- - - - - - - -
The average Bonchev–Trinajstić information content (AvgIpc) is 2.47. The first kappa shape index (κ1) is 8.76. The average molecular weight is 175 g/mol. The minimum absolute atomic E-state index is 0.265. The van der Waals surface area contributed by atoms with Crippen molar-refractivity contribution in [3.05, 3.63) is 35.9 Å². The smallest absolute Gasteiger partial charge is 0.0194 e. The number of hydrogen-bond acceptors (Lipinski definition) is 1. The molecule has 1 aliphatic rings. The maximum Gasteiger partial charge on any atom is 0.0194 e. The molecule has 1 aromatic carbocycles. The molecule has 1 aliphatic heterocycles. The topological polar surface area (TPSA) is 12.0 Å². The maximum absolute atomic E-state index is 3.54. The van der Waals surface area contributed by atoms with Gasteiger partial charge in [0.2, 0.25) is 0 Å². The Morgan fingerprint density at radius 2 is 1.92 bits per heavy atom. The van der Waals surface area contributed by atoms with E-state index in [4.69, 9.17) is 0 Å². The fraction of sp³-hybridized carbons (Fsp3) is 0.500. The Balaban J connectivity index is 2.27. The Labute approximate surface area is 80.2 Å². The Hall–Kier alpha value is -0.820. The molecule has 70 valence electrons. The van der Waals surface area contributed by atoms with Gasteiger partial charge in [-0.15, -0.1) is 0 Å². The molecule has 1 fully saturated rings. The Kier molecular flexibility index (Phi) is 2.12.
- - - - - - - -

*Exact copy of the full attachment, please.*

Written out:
The average Bonchev–Trinajstić information content (AvgIpc) is 2.47. The first kappa shape index (κ1) is 8.76. The average molecular weight is 175 g/mol. The minimum absolute atomic E-state index is 0.265. The van der Waals surface area contributed by atoms with Crippen molar-refractivity contribution in [3.05, 3.63) is 35.9 Å². The smallest absolute Gasteiger partial charge is 0.0194 e. The number of hydrogen-bond acceptors (Lipinski definition) is 1. The molecule has 1 aliphatic rings. The maximum Gasteiger partial charge on any atom is 0.0194 e. The molecule has 1 aromatic carbocycles. The molecule has 1 aliphatic heterocycles. The topological polar surface area (TPSA) is 12.0 Å². The maximum absolute atomic E-state index is 3.54. The van der Waals surface area contributed by atoms with Gasteiger partial charge in [0.2, 0.25) is 0 Å². The Morgan fingerprint density at radius 2 is 1.92 bits per heavy atom. The van der Waals surface area contributed by atoms with E-state index in [4.69, 9.17) is 0 Å². The fraction of sp³-hybridized carbons (Fsp3) is 0.500. The Balaban J connectivity index is 2.27. The Labute approximate surface area is 80.2 Å². The Hall–Kier alpha value is -0.820. The molecule has 70 valence electrons. The van der Waals surface area contributed by atoms with Gasteiger partial charge in [-0.15, -0.1) is 0 Å². The molecule has 1 fully saturated rings. The Kier molecular flexibility index (Phi) is 2.12.